New Delhi, Dec 17 (IANS) With 460 leopard deaths, India in 2018 recorded the highest mortality rate of the particular big cat species across the country in the past four years, Wildlife Protection Society of India (WPSI) said on Monday.
According to official records, a total of 431 leopards died in 2017. These included 159 incidents of poaching. Some 450 big cats died in 2016 and 127 of them were found poached. In 2015 (399) and in 2014 (331) died.
“The highest leopard mortality rate was recorded in Uttarakhand with 93 deaths. This is followed by Maharashtra (90), Rajasthan (46), Madhya Pradesh (37), Uttar Pradesh (27), Karnataka (24), and Himachal Pradesh (23) among others,” WPSI programme coordinator Tito Joseph told IANS.
“Poaching, road accidents, and human-animal conflict are the main reasons for this increased mortality rate. In 2018 only, 29 leopards were killed by villagers and eight leopards considered to be maneaters were killed by the forest department workers,” he said.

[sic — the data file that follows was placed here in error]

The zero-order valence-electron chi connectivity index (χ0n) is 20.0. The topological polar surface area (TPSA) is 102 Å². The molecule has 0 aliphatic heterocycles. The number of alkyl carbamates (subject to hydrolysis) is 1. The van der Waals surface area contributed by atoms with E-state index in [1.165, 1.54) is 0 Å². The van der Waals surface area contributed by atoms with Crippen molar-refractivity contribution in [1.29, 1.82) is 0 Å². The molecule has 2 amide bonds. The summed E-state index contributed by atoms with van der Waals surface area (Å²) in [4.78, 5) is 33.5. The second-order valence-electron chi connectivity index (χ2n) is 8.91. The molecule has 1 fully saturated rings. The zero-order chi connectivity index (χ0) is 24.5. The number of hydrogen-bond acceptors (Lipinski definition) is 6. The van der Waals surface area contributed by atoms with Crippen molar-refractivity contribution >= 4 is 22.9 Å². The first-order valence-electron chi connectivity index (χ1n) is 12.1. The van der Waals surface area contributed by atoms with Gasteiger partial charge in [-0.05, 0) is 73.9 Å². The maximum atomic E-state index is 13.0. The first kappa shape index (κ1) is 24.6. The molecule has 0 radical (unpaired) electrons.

Mortality is a category when a leopard or tiger is found dead due to diseases or unknown causes, shot by forest department or police, killed by villagers, killed in road or train accident, killed in rescue operation or during treatment, infighting, accidental electrocution.
Earlier, IANS reported that as many as 106 leopards died in the first two months of 2018 in forests across the country — a number that conservationists and officials said was “alarmingly high”.
Union Environment Minister Harsh Vardhan had on March 9 informed the Parliament that his ministry was aware of the deaths and that the matter was being dealt with.
Leopards have been targeted by poachers for their hides and other body parts. However, habitat loss, especially due to farming, has posed a new threat to them.
According to experts involved in tracking the illegal wildlife trade, an animal skin changes a lot of hands before it reaches a possible market in China where it can fetch around Rs 50 lakh — sometimes even higher than that.
The Indian leopard is listed as “vulnerable” on the International Union for Conservation of Nature’s Red List. It is protected under Schedule I of the Wildlife Protection Act, 1972.